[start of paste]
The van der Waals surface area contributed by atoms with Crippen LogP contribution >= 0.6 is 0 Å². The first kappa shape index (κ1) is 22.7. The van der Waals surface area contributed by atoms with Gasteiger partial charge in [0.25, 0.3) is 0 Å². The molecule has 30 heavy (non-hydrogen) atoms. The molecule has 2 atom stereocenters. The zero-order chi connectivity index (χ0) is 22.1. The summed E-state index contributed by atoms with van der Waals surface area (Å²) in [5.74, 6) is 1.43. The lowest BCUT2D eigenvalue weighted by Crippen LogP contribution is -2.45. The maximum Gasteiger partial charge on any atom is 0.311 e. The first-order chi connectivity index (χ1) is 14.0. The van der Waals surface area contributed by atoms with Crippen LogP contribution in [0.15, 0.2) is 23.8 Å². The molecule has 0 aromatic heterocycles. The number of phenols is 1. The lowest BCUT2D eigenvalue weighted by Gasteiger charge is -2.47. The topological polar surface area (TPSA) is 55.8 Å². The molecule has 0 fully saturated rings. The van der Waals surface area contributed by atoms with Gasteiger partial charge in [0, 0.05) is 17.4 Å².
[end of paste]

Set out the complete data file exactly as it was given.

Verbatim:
The van der Waals surface area contributed by atoms with Crippen LogP contribution >= 0.6 is 0 Å². The first kappa shape index (κ1) is 22.7. The van der Waals surface area contributed by atoms with Gasteiger partial charge in [0.25, 0.3) is 0 Å². The molecule has 30 heavy (non-hydrogen) atoms. The molecule has 2 atom stereocenters. The zero-order chi connectivity index (χ0) is 22.1. The summed E-state index contributed by atoms with van der Waals surface area (Å²) in [5.74, 6) is 1.43. The lowest BCUT2D eigenvalue weighted by Crippen LogP contribution is -2.45. The maximum Gasteiger partial charge on any atom is 0.311 e. The first-order chi connectivity index (χ1) is 14.0. The van der Waals surface area contributed by atoms with Crippen LogP contribution in [0.15, 0.2) is 23.8 Å². The molecule has 0 aromatic heterocycles. The number of phenols is 1. The lowest BCUT2D eigenvalue weighted by Gasteiger charge is -2.47. The topological polar surface area (TPSA) is 55.8 Å². The molecule has 0 fully saturated rings. The van der Waals surface area contributed by atoms with Gasteiger partial charge in [0, 0.05) is 17.4 Å².